The Artist – Screening Notes

The Artist won five Oscars at this year’s Academy Awards including Best Picture, Best Actor, and Best Director. Not bad for a black and white silent French movie. A sensation at the Cannes Film Festival back in May 2011 the film was quickly snapped up by film producer Harvey Weinstein. An expert at distributing movies and getting them noticed by the Academy Weinstein previously led films as diverse as The Crying Game (1992, Neil Jordan), The English Patient (1997, Anthony Minghella), and The King’s Speech (2011, Tom Hooper) to box office success and the Oscars.
Silent movie star George Valentin (Dujardin) basks in the success of his latest movie. Accompanied everywhere onscreen and off by his beloved canine sidekick Valentin is the biggest star in town, but his refusal to adapt to the arrival of talking pictures puts his career in jeopardy. A young starlet Peppy Miller (Bejo) whom Valentin helped get started in Hollywoodreplaces him in the public’s affections and he is quickly forgotten. That is by everybody except Peppy who keeps an eye on her old mentor but knows he is too proud to accept her help.
Director Michel Hazanavicius and Dujardin previously worked together on a couple of comedies OSS 117: Cairo Nest of Spies (2006) and its sequel OSS 117: Lost in Rio (2009). Expertly sending up the spy movie, most notably the Connery era Bonds they showcased Dujardin’s physical athleticism and his ability to make a conceited idiot likeable. Hazanavicius skilfully recreated the look and feel of the Sixties spy film so successfully both of these movies seemed to belong entirely to the period they were set in. The Artist too feels like a genuine silent era film, right down to its use of intertitles and its reliance on composer Ludovic Bource’s wonderful score to accompany the images.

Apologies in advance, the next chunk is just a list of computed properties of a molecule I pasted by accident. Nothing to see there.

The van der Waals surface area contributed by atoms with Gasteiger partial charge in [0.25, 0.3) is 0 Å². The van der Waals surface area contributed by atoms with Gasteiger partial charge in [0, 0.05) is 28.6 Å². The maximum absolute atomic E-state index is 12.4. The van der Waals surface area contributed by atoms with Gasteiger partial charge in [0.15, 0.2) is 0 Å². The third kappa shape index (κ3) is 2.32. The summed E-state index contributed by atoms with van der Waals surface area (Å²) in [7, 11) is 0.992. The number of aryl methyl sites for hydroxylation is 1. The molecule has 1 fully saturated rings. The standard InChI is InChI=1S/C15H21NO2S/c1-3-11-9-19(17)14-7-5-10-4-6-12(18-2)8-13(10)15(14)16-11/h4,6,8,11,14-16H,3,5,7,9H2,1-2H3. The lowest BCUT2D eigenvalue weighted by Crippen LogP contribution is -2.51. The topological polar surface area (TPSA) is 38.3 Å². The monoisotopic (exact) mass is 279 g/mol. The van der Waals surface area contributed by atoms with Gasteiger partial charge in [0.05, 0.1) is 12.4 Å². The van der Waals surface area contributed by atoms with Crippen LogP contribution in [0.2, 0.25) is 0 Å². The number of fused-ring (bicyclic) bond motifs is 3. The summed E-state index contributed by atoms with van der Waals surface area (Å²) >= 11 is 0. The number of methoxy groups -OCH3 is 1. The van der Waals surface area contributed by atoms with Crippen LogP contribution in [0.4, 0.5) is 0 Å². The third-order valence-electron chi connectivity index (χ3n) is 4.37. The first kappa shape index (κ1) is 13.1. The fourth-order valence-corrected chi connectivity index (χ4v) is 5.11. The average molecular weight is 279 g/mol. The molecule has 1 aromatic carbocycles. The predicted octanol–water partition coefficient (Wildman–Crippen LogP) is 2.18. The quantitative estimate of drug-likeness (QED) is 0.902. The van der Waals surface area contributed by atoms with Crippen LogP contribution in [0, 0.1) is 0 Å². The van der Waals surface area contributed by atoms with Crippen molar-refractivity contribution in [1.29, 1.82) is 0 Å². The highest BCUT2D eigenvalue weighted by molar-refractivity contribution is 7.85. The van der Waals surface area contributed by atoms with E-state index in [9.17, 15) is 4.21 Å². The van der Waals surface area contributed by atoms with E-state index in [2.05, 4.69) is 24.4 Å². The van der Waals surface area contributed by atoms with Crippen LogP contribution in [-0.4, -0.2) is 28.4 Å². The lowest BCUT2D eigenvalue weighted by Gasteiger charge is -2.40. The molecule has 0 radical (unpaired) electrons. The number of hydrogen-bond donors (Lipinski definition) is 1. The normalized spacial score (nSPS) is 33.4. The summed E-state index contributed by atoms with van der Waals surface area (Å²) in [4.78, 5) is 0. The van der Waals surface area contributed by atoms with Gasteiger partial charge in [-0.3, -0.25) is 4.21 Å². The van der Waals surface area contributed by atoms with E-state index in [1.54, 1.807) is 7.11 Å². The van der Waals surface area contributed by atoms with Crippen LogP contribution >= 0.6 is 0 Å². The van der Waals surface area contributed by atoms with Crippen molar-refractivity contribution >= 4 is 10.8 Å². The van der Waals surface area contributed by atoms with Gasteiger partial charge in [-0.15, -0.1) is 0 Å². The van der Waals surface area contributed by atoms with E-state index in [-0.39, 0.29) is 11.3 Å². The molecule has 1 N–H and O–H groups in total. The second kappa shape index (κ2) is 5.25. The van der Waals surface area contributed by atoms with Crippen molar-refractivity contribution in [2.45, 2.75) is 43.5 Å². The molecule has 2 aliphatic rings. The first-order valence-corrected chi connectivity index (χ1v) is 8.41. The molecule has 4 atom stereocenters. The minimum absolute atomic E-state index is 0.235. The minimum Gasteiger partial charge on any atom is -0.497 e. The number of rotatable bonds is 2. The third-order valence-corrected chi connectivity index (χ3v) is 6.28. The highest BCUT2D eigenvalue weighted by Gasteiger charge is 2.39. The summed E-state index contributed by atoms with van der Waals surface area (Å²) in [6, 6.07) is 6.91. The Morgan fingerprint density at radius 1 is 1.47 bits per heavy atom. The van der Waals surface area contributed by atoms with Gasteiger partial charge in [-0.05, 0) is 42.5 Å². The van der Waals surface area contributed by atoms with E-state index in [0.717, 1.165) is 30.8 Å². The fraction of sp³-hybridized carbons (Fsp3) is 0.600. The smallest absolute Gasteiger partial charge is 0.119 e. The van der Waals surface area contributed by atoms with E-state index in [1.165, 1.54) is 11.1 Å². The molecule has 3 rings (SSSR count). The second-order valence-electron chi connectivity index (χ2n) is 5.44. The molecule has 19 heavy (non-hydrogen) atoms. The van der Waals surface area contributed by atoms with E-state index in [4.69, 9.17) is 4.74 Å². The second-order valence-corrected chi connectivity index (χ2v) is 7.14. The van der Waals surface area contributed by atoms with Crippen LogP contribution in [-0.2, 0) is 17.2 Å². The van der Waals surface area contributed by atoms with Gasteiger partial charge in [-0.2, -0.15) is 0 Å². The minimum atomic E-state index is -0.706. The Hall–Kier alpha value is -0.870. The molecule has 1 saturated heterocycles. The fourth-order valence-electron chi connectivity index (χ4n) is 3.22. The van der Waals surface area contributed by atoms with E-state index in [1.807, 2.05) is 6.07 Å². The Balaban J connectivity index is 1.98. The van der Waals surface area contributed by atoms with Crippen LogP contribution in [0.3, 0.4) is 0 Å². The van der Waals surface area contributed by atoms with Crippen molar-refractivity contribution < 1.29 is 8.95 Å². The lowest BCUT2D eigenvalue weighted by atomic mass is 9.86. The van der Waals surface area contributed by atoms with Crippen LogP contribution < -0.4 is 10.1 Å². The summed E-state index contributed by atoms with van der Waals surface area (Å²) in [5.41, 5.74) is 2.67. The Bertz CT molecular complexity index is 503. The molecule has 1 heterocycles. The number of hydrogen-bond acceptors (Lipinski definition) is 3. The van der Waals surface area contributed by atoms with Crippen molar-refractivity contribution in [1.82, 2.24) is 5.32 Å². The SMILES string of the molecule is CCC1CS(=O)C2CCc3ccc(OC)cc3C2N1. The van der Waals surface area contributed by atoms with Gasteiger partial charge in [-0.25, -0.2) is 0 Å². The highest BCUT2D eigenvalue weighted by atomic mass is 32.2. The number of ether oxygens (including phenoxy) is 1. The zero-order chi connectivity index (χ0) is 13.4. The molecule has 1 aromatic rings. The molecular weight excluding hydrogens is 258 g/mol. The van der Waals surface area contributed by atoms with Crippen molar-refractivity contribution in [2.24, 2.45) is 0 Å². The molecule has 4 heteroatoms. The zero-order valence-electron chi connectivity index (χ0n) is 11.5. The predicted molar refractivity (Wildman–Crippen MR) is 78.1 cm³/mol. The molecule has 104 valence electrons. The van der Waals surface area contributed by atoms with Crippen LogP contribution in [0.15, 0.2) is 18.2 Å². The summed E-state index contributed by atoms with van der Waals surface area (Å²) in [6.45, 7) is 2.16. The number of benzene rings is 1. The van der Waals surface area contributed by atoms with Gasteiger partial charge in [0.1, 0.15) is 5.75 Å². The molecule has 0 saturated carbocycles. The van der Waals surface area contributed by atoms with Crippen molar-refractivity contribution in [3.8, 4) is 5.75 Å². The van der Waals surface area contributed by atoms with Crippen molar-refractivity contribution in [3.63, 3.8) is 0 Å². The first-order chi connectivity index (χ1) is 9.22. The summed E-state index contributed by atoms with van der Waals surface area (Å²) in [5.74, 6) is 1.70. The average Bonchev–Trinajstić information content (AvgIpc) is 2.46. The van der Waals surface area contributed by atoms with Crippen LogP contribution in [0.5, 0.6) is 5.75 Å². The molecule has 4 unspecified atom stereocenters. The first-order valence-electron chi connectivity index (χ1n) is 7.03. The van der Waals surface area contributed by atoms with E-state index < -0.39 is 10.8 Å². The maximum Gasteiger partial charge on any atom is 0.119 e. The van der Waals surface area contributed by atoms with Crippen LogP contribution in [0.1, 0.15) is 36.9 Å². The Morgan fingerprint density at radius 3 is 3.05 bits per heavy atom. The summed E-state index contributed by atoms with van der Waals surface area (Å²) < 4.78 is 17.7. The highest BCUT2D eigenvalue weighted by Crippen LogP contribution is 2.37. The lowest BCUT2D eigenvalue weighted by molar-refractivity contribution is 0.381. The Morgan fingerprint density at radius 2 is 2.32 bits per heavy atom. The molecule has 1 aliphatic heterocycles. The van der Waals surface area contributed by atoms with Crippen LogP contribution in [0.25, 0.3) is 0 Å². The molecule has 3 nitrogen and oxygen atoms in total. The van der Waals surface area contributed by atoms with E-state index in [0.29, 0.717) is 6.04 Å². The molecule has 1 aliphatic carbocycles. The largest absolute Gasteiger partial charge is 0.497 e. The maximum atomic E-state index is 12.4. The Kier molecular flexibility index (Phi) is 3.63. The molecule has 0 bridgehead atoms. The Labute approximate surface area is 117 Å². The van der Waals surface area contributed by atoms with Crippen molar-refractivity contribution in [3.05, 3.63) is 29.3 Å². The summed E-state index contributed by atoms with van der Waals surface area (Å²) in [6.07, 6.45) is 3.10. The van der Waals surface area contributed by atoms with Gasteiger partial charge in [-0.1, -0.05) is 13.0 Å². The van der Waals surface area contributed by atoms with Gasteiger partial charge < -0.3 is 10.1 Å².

Valentin bears a passing resemblance to silent screen star Douglas Fairbanks, one of the most charismatic and physically agile performers ever to grace the screen. Footage from Fairbanks great swashbuckler The Mark of Zorro (1921, Fred Niblo) even appears in the film briefly, edited into a sequence with Dujardin dressed as Zorro. The resemblance is purely physical though, Valentin shares Fairbanksdelight in his own athleticism and his considerable charm, but not his intelligence. Fairbankswas smart, experimenting with sound, co-founding United Artists, and the UCLA’s film department.
Though cult filmmaker Guy Maddin has directed full length silent movies, notably a stunning ballet version of Bram Stoker’s novel Dracula (2002) his work is only really of interest to film buffs. The Artist however succeeds as a loving tribute to the silent era and as a mainstream crowd-pleaser. Cute dog too.
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